Social care must be a priority for Labour

The big announcement from the Labour party conference was by Ed Balls regarding a commitment not to reverse the cuts of the current Government. What this actually means for future spending are not wholly clear, but probably means Labour will present a similar overall spending plan to the Tories at the next election.

Balls’ message disappointed some, but as I’ve argued a few times, there is still plenty of Government spending – £680bn p/a – so reprioritising what we invest in is a real option. And Labour seem to be indicating that they are prepared to do so.

As I heard from shadow Ministers John Healey MP, Emily Thornberry MP (both Health) and Barbara Keeley MP (Communities and Local Government), Labour would implement the Dilnot recommendations if they were in power. Furthermore, Labour are keen to work with the current Government to do so now.

Funding Dilnot’s recommendations for improving social care, must not come from further cuts to existing local government and communities spending. Indeed, we would want to see funding for communities and local government increase. I find it strange that Cameron professes it to be his number one priority yet spending on communities and local government received a larger cut than anybody else. The message I heard from some people at the Labour conference was that such funding is essential for councils and council funded groups to help isolated people engage with their community.

Conservative MP, Stephen Dorrell was also at the conference in a lively debate regarding current health care reforms with Labour shadow Minister, John Healey MP. Healey thinks the reforms could mean competition rules would hamper collaboration between providers of services harming patient care. Dorrell, while agreeing with Healey on many things, disagrees on this believing that competition law would not apply and that even if it did you could still have joined-up services. The example he gave was of supermarkets all offering joined up services (all those different types of clothes, food, white products etc) whilst operating under competition law.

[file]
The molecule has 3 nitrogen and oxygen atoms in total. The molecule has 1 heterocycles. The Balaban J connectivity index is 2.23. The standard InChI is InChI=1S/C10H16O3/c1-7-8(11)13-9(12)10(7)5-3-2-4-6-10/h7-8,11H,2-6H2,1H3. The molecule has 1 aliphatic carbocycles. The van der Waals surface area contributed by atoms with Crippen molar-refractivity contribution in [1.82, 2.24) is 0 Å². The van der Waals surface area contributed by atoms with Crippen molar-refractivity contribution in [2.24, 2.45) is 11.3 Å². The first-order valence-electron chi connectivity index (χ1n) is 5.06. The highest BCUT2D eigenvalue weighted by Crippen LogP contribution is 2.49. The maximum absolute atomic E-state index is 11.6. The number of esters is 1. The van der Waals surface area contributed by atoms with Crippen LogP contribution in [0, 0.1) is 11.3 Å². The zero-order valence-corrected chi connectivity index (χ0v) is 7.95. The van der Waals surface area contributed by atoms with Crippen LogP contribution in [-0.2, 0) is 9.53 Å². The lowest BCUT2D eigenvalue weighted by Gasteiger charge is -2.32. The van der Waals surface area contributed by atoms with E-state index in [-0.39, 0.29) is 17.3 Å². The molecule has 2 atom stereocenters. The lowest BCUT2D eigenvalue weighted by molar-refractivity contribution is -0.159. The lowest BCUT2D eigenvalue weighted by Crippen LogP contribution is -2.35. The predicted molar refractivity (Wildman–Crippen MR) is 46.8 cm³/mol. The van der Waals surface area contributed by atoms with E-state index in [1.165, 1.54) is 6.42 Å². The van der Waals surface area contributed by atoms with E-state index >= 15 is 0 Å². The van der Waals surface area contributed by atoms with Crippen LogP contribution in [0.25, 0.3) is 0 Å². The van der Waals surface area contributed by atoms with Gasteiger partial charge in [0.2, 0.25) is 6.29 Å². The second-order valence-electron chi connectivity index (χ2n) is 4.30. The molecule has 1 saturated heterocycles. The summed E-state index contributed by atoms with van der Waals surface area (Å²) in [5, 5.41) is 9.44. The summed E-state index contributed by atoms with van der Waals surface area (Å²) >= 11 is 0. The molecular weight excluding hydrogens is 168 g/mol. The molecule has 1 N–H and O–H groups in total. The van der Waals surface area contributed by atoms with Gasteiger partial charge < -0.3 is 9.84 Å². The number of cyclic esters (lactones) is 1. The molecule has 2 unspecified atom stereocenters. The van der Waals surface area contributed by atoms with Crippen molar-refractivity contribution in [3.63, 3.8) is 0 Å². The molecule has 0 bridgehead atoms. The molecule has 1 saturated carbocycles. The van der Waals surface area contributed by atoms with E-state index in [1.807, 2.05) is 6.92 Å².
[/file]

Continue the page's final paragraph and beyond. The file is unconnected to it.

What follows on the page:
Interestingly, Healey also said that Andrew Lansley has got his priorities wrong. He said it was not health care that needs reform but social care and that this should have been the priority. Emily Thornberry MP repeated this theme telling us that the health reforms were distracting focus from where changes did need to be made.

If the Government have got their priorities wrong, Labour must show what they would do to put it right.

Take care


PS: Vote to help Crossroads Care Chorley & South Ribble win £6000


September 28, 2011 - Posted by | Health, Labour, Social Care | ,

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